“The Toxicity of Dental Amalgams”

Maria Phan (Lowell), 17, Lowell High School

“Temporomandibular Joint Disorder”

Tina Phan (Lowell), 17, Lowell High School

“Maxillary Expansion Surgery”

Eric Shan (Acton), 16, Acton-Boxborough Regional High School

“Using a Mouse Model to Study Type II Diabetes”

Andy Shao (Westford), 16, Westford Academy

“Hypoxia Induced Signalling Pathways in Pulmonary Arterial Hypertension”

Skyler Summerville (Boston), 16, Henderson Inclusion School

“Dental Program Overview & Odontophobia”

Kevin Tso (Westwood), 18, Westwood High

“Asthma: Inside and Out”

Jia Xin Wang (Lexington), 16, Lexington High

“Asthma: Inside and Out”

Noah Winston (Lynn), 16, Saint Mary's High School

“Dental Program Overview & Odontophobia”

Winson Ye (Newton), 16, Newton South High School

"Social Determinants of Type 2 Diabetes Mellitus in American Indians and Alaskan Natives”

Rachel Zhang (Westford), 16, Westford Academy

“Drosophila Glutamate Transporter Effector Screen”

Students wrote about themselves and their experiences with TAHSS in a closing ceremony booklet, including these comments:

They push you to go out of your comfort zone and you start enjoying it so much…you start doing things you’d never think you’d be able to or have the chance to do until college or even after.

…One of my dreams is to create machine software that will aid physicians in their daily operations to quickly diagnose and treat patients…I have to move fast in order to help as many lives as possible…TAHSS [paired] me up with a mentor of similar field, exposing me to many different career paths that I have not even thought about before.

          I had an amazing experience doing my research on epilepsy.

…Different directors and chiefs…have offered me volunteering and shadowing opportunities and [I] can’t wait to actually experience this!

The Teachers and High School Students Program is one of a number of pipeline programs at Tufts University School of Medicine and the Sackler School of Graduate Biomedical Sciences at Tufts designed to engage diverse students interested in the fields of medicine, biomedical sciences and healthcare. Tufts offers programs for students in middle school, high school, and college, as well as college graduates.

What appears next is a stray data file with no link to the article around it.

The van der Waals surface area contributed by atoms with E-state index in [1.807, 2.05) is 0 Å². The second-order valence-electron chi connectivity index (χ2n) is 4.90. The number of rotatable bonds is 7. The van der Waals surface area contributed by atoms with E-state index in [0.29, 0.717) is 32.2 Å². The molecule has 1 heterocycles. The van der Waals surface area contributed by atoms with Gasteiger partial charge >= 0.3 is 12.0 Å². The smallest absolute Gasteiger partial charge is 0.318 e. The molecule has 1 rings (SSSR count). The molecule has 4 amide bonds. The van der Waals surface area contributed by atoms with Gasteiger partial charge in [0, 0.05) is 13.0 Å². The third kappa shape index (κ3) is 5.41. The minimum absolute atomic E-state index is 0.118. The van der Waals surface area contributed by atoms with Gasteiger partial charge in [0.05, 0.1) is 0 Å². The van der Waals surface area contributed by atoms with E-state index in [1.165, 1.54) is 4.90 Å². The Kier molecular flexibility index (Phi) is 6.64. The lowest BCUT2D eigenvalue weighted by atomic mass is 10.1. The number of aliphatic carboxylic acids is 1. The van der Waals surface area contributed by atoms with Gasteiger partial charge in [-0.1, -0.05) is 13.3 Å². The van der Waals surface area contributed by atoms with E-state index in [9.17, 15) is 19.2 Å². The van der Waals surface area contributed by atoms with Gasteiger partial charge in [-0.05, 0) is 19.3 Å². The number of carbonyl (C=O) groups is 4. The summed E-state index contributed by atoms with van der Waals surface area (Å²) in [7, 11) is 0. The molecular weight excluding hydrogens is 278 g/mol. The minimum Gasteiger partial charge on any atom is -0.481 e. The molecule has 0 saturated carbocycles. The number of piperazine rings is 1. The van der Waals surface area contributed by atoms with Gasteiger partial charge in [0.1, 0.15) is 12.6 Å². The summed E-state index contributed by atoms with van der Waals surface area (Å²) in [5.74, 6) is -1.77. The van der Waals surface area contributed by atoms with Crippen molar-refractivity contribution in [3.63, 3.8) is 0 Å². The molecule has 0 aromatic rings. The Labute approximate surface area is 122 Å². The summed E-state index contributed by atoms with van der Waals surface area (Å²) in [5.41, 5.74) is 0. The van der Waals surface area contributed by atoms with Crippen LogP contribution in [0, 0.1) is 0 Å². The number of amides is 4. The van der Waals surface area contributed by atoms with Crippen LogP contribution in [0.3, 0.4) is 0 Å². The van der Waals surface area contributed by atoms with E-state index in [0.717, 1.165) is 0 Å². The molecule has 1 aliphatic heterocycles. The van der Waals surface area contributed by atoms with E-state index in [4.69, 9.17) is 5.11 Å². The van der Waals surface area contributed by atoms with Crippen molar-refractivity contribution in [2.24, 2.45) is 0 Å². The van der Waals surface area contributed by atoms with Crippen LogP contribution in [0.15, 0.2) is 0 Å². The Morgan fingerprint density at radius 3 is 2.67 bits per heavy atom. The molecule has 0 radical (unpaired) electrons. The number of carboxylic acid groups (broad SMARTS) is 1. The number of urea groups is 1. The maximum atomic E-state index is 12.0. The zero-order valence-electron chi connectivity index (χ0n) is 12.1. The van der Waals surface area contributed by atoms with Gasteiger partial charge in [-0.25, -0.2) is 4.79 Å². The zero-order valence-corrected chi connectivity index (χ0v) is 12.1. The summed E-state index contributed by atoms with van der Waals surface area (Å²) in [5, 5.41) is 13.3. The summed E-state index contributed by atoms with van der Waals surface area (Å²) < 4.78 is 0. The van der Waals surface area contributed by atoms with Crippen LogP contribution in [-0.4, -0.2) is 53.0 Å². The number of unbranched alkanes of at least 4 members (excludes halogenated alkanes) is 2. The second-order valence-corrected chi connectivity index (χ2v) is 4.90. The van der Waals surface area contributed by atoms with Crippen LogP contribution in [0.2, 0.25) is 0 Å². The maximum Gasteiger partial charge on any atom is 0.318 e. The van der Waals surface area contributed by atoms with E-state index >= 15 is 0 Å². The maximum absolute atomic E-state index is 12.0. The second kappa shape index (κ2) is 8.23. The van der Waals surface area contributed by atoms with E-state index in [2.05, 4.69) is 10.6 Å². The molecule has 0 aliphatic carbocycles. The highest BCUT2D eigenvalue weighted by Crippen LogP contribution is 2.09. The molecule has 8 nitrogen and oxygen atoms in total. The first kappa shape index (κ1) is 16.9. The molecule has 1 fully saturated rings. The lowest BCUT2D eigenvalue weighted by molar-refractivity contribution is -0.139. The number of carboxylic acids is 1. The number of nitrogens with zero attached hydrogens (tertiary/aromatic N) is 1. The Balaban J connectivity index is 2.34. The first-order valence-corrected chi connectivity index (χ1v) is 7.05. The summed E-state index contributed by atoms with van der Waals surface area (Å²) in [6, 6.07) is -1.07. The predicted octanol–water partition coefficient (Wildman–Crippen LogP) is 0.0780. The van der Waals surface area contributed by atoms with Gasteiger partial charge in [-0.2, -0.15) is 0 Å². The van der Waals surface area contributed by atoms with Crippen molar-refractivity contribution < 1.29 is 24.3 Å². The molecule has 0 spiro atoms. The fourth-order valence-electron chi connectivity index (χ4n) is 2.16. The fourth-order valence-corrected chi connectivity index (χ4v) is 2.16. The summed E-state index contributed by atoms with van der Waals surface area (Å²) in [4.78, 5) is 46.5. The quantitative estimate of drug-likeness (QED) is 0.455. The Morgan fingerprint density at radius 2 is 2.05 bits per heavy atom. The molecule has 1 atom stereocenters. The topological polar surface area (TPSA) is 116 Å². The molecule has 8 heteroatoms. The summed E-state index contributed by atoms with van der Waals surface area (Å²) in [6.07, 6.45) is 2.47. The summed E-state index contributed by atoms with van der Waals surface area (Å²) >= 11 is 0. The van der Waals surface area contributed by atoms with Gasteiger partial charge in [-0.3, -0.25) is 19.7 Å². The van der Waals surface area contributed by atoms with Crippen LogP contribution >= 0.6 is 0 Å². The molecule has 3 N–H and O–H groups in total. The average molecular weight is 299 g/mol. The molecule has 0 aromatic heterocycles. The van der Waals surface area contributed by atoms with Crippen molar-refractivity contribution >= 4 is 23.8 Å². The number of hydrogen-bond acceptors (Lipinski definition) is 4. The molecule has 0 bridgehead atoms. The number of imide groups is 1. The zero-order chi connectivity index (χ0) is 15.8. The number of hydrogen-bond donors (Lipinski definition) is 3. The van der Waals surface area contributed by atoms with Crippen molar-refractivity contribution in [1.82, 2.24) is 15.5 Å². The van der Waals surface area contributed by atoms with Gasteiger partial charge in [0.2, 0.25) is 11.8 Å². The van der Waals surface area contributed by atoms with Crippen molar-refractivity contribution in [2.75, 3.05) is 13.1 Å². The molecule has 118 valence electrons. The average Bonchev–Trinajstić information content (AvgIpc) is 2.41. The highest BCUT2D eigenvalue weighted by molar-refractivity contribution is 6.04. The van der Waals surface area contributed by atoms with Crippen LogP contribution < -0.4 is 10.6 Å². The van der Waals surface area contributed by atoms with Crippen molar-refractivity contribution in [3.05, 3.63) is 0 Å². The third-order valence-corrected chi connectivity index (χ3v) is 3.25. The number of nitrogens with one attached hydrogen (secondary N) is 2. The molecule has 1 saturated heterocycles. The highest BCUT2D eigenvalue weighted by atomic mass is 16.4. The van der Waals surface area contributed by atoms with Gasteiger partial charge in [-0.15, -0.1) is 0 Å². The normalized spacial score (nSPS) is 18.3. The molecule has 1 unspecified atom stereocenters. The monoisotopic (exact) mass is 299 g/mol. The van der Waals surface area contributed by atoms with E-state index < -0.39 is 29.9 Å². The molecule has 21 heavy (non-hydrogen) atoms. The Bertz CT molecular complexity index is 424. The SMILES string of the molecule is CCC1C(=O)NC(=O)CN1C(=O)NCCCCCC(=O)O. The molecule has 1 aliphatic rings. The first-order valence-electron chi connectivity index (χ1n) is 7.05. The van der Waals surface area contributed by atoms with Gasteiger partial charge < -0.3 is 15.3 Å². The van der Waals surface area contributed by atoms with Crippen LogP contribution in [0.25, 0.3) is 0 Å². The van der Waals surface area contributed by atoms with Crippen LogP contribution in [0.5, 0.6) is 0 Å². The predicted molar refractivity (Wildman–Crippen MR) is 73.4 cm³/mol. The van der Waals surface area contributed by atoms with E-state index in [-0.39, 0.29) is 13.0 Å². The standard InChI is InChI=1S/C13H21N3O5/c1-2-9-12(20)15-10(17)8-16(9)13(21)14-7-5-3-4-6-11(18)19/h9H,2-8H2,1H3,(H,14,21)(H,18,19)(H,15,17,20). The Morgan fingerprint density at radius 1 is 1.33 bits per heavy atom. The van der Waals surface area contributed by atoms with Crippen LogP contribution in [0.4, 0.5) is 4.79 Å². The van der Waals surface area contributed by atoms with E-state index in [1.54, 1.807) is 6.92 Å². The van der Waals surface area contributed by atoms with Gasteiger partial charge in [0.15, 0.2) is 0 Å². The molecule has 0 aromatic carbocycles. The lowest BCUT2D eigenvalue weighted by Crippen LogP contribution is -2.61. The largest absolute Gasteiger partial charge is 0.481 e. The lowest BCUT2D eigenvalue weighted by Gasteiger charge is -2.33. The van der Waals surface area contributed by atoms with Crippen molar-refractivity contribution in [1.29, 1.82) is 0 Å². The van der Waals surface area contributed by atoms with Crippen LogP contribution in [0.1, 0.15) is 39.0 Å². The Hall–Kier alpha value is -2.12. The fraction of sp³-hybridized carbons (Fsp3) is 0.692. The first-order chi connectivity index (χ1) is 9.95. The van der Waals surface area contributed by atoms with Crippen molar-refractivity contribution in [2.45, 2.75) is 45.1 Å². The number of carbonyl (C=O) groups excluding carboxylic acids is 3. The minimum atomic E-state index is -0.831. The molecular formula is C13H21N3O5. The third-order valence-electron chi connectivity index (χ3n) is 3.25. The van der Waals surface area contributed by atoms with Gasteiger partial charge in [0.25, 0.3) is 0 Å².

Institutions hosting the students this year were Tufts University School of Medicine, including its department of public health and community medicine; Tufts University School of Dental Medicine, Tufts Medical Center, and Baystate Medical Center.

The Teachers and High School Students Program is funded by Tufts University School of Medicine.

About Tufts University School of Medicine and the Sackler School of Graduate Biomedical Sciences

Tufts University School of Medicine and the Sackler School of Graduate Biomedical Sciences at Tufts University are international leaders in innovative medical and population health education and advanced research. Tufts University School of Medicine emphasizes rigorous fundamentals in a dynamic learning environment to educate physicians, scientists, and public health professionals to become leaders in their fields. The School of Medicine and the Sackler School are renowned for excellence in education in general medicine, the biomedical sciences, and public health, as well as for innovative research at the cellular, molecular, and population health level. Ranked among the top in the nation, the School of Medicine is affiliated with six major teaching hospitals and more than 30 health care facilities. Tufts University School of Medicine and the Sackler School undertake research that is consistently rated among the highest in the nation for its effect on the advancement of medical and prevention science.